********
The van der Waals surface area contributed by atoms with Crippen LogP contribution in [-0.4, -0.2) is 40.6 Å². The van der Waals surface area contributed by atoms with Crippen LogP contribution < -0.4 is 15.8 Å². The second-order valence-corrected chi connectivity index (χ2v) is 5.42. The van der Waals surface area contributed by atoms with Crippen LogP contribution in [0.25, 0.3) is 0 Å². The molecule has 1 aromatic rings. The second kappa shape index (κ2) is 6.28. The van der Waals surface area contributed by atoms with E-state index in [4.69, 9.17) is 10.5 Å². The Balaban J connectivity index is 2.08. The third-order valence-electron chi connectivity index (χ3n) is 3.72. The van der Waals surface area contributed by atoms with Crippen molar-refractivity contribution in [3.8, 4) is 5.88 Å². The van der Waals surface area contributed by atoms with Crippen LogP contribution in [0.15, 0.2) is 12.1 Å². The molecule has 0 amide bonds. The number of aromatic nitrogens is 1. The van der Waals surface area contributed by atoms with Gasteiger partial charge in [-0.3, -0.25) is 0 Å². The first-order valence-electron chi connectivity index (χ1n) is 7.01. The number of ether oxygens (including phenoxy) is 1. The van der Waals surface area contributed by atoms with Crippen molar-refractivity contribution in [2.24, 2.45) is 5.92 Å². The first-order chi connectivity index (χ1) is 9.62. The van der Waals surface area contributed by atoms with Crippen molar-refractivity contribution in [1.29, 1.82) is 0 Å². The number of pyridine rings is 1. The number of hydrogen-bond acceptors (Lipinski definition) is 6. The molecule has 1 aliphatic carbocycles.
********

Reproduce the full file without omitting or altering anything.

The van der Waals surface area contributed by atoms with Crippen LogP contribution in [-0.4, -0.2) is 40.6 Å². The van der Waals surface area contributed by atoms with Crippen LogP contribution < -0.4 is 15.8 Å². The second-order valence-corrected chi connectivity index (χ2v) is 5.42. The van der Waals surface area contributed by atoms with Crippen LogP contribution in [0.25, 0.3) is 0 Å². The molecule has 1 aromatic rings. The second kappa shape index (κ2) is 6.28. The van der Waals surface area contributed by atoms with E-state index in [4.69, 9.17) is 10.5 Å². The Balaban J connectivity index is 2.08. The third-order valence-electron chi connectivity index (χ3n) is 3.72. The van der Waals surface area contributed by atoms with Crippen molar-refractivity contribution in [3.8, 4) is 5.88 Å². The van der Waals surface area contributed by atoms with Crippen LogP contribution in [0.15, 0.2) is 12.1 Å². The molecule has 0 amide bonds. The number of aromatic nitrogens is 1. The van der Waals surface area contributed by atoms with Gasteiger partial charge in [-0.3, -0.25) is 0 Å². The first-order valence-electron chi connectivity index (χ1n) is 7.01. The number of ether oxygens (including phenoxy) is 1. The van der Waals surface area contributed by atoms with Crippen molar-refractivity contribution in [2.24, 2.45) is 5.92 Å². The first-order chi connectivity index (χ1) is 9.62. The van der Waals surface area contributed by atoms with Crippen molar-refractivity contribution in [1.29, 1.82) is 0 Å². The number of pyridine rings is 1. The number of hydrogen-bond acceptors (Lipinski definition) is 6. The molecule has 1 aliphatic carbocycles.